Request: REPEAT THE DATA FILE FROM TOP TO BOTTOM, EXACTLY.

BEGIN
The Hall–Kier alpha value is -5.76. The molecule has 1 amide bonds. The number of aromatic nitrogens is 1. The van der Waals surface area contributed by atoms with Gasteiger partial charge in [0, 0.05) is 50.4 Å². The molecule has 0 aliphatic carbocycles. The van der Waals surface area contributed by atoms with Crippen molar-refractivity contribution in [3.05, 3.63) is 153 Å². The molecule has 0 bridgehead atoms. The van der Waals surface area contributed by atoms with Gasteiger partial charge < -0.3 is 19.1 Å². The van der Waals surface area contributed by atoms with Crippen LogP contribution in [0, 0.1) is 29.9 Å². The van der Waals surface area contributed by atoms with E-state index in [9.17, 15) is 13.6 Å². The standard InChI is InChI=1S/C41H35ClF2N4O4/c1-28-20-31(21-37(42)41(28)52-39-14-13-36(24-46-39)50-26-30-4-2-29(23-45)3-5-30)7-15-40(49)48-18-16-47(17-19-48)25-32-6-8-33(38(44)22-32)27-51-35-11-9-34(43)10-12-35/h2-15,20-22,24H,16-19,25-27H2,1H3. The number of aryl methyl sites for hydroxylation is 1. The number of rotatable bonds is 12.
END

The Hall–Kier alpha value is -5.76. The molecule has 1 amide bonds. The number of aromatic nitrogens is 1. The van der Waals surface area contributed by atoms with Gasteiger partial charge in [0, 0.05) is 50.4 Å². The molecule has 0 aliphatic carbocycles. The van der Waals surface area contributed by atoms with Crippen molar-refractivity contribution in [3.05, 3.63) is 153 Å². The molecule has 0 bridgehead atoms. The van der Waals surface area contributed by atoms with Gasteiger partial charge < -0.3 is 19.1 Å². The van der Waals surface area contributed by atoms with Crippen LogP contribution in [0, 0.1) is 29.9 Å². The van der Waals surface area contributed by atoms with E-state index in [9.17, 15) is 13.6 Å². The standard InChI is InChI=1S/C41H35ClF2N4O4/c1-28-20-31(21-37(42)41(28)52-39-14-13-36(24-46-39)50-26-30-4-2-29(23-45)3-5-30)7-15-40(49)48-18-16-47(17-19-48)25-32-6-8-33(38(44)22-32)27-51-35-11-9-34(43)10-12-35/h2-15,20-22,24H,16-19,25-27H2,1H3. The number of aryl methyl sites for hydroxylation is 1. The number of rotatable bonds is 12.